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Should I Watch It? The unbelievable new docu-series about a 'leggings cult' that ruined lives.

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"Hey, girl! I know this is random... but I think you'd be a great addition to my team! I make lots of money from working from home, and I don't even have to work my normal 9-5 job anymore. Do you want to know more?"

Put your hand up if you've received a message like this before from a long-lost friend.

It might have been about essential oils or vitamins or skincare. And chances are that it was linked to a multi-level marketing company.

Watch the trailer for Amazon Prime's LuLaRich below. Post continues after video.


Video via Amazon Prime Video.

LuLaRoe is just one of hundreds of multi-level marketing companies worldwide.

Known for their buttery soft leggings and brightly patterned maxi skirts, the company went gangbusters in the United States after promising young mothers a work-from-home salvation.

But behind the LuLaRoe success story, there was a dark underbelly.

Below, we unpack what LuLaRich is about and deliver our verdict on whether you should watch it.

What's it about?

LuLaRoe was founded in 2012 by DeAnne Brady and her husband Mark Stidham.

The company, which was named after three of their granddaughters Lucy, Lola and Monroe, began in the couple's spare room.

As a member of The Church of Jesus Christ of Latter-day Saints, DeAnne had a desire to create more options for comfortable yet modest women's clothing.

At first, she would sell brightly patterned maxi skirts and dresses at private home parties, and out of her car boot.

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But within just a few years, LuLaRoe rapidly expanded.

Amazon Prime Video's new documentary series, LuLaRich, delves into the bizarre world of LuLaRoe, demonstrating how the company evolved from a small side hustle to a billion dollar clothing empire accused of misleading thousands of women with their multi-level marketing platform.

Image: Amazon Prime Video. 

Over four episodes, the documentary uncovers how the clothing company recruited thousands of women across the US to sell their products.

As seen in the documentary, LuLaRoe required its 'consultants' to pay up to $10,000 as a buy-in fee for their first round of stock, which they then sold via their personal social media pages. (That buy-in fee has since been reduced.)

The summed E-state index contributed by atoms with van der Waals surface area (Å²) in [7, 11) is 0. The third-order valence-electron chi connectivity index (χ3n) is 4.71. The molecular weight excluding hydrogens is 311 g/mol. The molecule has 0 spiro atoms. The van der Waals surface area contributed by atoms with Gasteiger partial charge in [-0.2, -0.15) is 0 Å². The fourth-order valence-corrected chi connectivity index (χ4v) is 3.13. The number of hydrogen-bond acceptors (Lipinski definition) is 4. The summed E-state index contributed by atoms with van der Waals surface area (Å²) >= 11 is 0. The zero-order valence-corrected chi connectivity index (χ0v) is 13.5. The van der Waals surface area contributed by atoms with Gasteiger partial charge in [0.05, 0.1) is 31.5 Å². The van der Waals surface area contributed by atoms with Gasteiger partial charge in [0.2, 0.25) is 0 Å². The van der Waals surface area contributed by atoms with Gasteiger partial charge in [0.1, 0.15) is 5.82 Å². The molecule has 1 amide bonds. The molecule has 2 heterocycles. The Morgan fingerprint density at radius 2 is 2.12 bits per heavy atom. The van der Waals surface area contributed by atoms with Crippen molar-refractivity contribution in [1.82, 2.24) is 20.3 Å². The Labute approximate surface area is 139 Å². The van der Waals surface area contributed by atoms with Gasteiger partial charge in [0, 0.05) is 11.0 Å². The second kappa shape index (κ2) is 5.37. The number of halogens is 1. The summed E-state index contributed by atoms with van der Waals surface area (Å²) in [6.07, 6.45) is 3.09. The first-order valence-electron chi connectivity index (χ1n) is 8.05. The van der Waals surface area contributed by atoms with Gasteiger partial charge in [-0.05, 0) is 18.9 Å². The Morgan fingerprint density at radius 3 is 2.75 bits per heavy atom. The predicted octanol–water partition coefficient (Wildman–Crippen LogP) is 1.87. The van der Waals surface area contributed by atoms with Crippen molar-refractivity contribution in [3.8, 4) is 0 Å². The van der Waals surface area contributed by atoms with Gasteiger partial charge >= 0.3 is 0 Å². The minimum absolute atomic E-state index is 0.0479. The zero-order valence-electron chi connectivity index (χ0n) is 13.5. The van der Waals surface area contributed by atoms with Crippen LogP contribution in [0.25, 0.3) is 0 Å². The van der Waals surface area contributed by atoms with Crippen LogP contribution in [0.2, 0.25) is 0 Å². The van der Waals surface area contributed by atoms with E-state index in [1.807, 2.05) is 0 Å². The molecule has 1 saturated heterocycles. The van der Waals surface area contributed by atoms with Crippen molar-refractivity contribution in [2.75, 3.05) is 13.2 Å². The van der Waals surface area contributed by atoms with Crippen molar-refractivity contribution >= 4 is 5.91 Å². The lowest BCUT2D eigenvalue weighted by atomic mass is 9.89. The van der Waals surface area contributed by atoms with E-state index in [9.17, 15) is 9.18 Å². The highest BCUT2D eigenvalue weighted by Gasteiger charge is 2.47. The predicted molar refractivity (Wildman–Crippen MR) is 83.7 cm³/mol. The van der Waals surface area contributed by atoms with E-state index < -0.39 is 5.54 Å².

When a new consultant paid that buy-in fee, the person who recruited them would receive a bonus – even if the new consultant didn't sell any of their clothing stock. 

While the people at the top were raking in tens of thousands of dollars per month, the people at the bottom were often left with stock that simply didn't sell, leaving them out of pocket or barely breaking even. 

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Things later went from bad to worse when many consultants alleged their LuLaRoe products were turning up defective and damaged.

As one woman in the trailer said, "The whole house smelled like dead fart leggings."

In January 2019, the Washington State Attorney General's Office filed a lawsuit against LuLaRoe, alleging that the company is an illegal "pyramid scheme".

Since then, several more lawsuits have been filed against the business.

Yet, to this day, LuLaRoe is still a functioning company.

Image: Amazon Prime Video. 

LuLaRich features interviews with consultants previously involved with the company, with some alleging questionable business practices and even "cult" behaviour.

The documentary series also features exclusive interviews with DeAnne and Mark, who appear largely blasé about the claims.

Come for the...

The cult-like vibes.

Stay for the...

The behind-the-scenes stories that get more and more entertaining (and infuriating) as the series goes on.

What shows will it remind you of?

Fyre Fraud for the true crime comedy documentary style, Netflix's (Un)Well for the questionable practice, and On Becoming a God in Central Florida for the weird world of multi-level marketing.

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How many episodes are there and how long are they?

There are four episodes ranging from 40 to 45 minutes long. All four episodes will premiere on Amazon Prime Video in Australia on September 10.

So, should you watch it?

If you like documentaries about scams or cults, you'll love LuLaRich.

As each episode of the four-part series airs, the LuLaRoe story becomes more and more entertaining and explosive.

Although much of the series is light-hearted in nature and shot in a way that conjures up images of flashy reality shows, LuLaRich features the stories of women that are genuinely moving, unbelievable, and infuriating. 

Created by the famed directors of Fyre Fraud, LuLaRich is definitely worth watching.

LuLaRich premieres on Amazon Prime Video on September 10.

For more on this topic:

Jessica Staveley is a Senior Entertainment Writer and Weekend Editor at Mamamia. For more pop culture content (and bonus dachshund content), you can follow her on Instagram.

Feature Image: Amazon Prime.

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